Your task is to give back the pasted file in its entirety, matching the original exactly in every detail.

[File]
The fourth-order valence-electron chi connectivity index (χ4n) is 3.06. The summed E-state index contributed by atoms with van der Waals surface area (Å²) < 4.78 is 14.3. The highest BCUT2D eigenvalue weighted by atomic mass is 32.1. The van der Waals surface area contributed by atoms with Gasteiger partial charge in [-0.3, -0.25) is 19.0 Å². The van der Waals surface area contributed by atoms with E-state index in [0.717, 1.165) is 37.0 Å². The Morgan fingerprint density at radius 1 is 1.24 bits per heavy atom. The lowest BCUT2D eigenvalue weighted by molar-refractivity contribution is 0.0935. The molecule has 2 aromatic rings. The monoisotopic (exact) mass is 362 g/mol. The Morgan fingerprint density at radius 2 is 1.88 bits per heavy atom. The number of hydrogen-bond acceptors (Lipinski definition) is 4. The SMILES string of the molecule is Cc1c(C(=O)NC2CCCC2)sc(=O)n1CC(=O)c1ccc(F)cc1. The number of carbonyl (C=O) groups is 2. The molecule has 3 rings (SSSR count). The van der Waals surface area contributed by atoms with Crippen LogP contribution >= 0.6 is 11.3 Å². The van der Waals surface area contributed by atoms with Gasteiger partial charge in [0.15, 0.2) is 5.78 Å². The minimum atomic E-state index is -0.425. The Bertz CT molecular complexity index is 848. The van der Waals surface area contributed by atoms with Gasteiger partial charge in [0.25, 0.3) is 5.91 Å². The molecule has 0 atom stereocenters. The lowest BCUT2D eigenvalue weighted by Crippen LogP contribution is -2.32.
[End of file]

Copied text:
The fourth-order valence-electron chi connectivity index (χ4n) is 3.06. The summed E-state index contributed by atoms with van der Waals surface area (Å²) < 4.78 is 14.3. The highest BCUT2D eigenvalue weighted by atomic mass is 32.1. The van der Waals surface area contributed by atoms with Gasteiger partial charge in [-0.3, -0.25) is 19.0 Å². The van der Waals surface area contributed by atoms with E-state index in [0.717, 1.165) is 37.0 Å². The Morgan fingerprint density at radius 1 is 1.24 bits per heavy atom. The lowest BCUT2D eigenvalue weighted by molar-refractivity contribution is 0.0935. The molecule has 2 aromatic rings. The monoisotopic (exact) mass is 362 g/mol. The Morgan fingerprint density at radius 2 is 1.88 bits per heavy atom. The number of hydrogen-bond acceptors (Lipinski definition) is 4. The SMILES string of the molecule is Cc1c(C(=O)NC2CCCC2)sc(=O)n1CC(=O)c1ccc(F)cc1. The number of carbonyl (C=O) groups is 2. The molecule has 3 rings (SSSR count). The van der Waals surface area contributed by atoms with Crippen LogP contribution >= 0.6 is 11.3 Å². The van der Waals surface area contributed by atoms with Gasteiger partial charge in [0.15, 0.2) is 5.78 Å². The minimum atomic E-state index is -0.425. The Bertz CT molecular complexity index is 848. The van der Waals surface area contributed by atoms with Gasteiger partial charge in [0.25, 0.3) is 5.91 Å². The molecule has 0 atom stereocenters. The lowest BCUT2D eigenvalue weighted by Crippen LogP contribution is -2.32.